He was proud officer in the U.S. Army. Uncle Jim retired eventually from the Army Reserve as a colonel and in a few days he will be laid to rest at Willamette National Cemetery in Portland, Ore. I will be there to say goodbye to my beloved uncle. He will be afforded full military honors.

Uncle Jim suffered most recently from what I would argue is the most dreaded disease imaginable: Alzheimer’s disease. His body looked the same. The disease, though, stole this man’s essence. It took away his ability to tell a tale, to convey any segment of his wonderful, full life. He was as fluent in Greek as he was in English, which is to say he spoke both languages with absolute clarity, humor and intelligence.

I am likely to say something later about the ravages of Alzheimer’s disease, as I remain committed to calling attention to the need to devote more resources, more energy and more research into finding an ultimate cure for this murderous ailment.

For now, though, I just want to offer this brief comment about someone who stood large in my family. I know we all have ancestors who engender pride. You do as well as I do.

However, I will fight like hell to avoid getting sucked into a spasm of grief. As one of Uncle Jim’s daughters told me just the other day, our sadness in this instance will produce plenty of reasons to rejoice in the many happy memories we all have of this great man.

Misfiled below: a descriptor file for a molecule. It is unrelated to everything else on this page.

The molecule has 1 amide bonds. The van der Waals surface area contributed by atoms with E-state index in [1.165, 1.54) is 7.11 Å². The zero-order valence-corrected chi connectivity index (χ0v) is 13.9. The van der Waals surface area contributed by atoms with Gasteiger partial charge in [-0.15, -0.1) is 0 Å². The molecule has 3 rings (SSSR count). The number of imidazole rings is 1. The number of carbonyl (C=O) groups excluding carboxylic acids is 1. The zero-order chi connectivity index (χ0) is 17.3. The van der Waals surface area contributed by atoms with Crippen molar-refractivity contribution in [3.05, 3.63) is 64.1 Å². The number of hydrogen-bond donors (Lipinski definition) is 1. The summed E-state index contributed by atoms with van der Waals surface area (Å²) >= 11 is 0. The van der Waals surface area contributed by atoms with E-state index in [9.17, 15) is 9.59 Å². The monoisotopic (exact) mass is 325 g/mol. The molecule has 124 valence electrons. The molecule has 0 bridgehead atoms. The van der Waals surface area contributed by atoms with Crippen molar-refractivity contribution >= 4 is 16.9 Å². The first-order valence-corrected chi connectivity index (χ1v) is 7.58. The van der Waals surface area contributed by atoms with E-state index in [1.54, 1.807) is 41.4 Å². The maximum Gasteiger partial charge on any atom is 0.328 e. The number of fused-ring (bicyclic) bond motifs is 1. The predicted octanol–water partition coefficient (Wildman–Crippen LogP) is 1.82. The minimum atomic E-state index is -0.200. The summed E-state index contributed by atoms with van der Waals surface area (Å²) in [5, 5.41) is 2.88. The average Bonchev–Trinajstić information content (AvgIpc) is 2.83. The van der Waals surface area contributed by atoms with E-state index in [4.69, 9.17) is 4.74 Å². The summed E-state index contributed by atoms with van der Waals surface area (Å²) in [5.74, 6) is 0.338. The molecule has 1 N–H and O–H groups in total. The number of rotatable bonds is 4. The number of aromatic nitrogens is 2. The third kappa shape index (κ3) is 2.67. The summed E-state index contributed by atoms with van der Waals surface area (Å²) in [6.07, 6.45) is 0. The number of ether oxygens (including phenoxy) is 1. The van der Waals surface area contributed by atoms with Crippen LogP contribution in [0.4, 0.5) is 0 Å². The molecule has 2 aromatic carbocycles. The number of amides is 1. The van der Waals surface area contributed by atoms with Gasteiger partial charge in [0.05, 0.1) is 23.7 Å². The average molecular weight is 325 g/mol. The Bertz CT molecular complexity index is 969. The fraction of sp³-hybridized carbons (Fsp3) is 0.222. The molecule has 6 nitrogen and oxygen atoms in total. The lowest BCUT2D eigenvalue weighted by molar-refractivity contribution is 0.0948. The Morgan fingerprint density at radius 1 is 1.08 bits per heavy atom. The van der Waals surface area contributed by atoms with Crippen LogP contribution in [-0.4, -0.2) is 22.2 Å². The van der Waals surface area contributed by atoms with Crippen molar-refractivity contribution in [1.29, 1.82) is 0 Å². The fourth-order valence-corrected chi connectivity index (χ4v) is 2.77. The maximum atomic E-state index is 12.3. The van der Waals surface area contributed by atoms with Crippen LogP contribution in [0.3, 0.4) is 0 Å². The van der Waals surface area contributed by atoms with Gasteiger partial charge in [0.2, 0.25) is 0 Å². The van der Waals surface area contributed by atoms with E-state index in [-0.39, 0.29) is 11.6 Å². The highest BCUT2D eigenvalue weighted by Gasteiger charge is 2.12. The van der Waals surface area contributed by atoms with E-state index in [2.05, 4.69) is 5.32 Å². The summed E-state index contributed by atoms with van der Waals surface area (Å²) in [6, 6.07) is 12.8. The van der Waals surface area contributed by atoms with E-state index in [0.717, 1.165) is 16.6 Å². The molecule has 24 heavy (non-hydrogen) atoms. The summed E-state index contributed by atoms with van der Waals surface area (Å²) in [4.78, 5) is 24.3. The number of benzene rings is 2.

It was a long, painful goodbye

Every year that passes since my mother’s passing somehow doesn’t make it any easier to look back on that loss.

Yet I am going to do so again right now as I remember Mom’s birthday. She was born on July 11, 1923 in Portland, Ore. Her parents were immigrants from Turkey. They were of Greek descent. My grandfather was a merchant sailor; my grandmother came to the United States on her own. She was the embodiment of intrepidity. My grandfather eventually stepped off the boat and settled in Portland, running a bakery.

Mom was the first of three children they would produce. Mnostoula was her name. She was a pistol as a young woman. She used to recall that time in her life.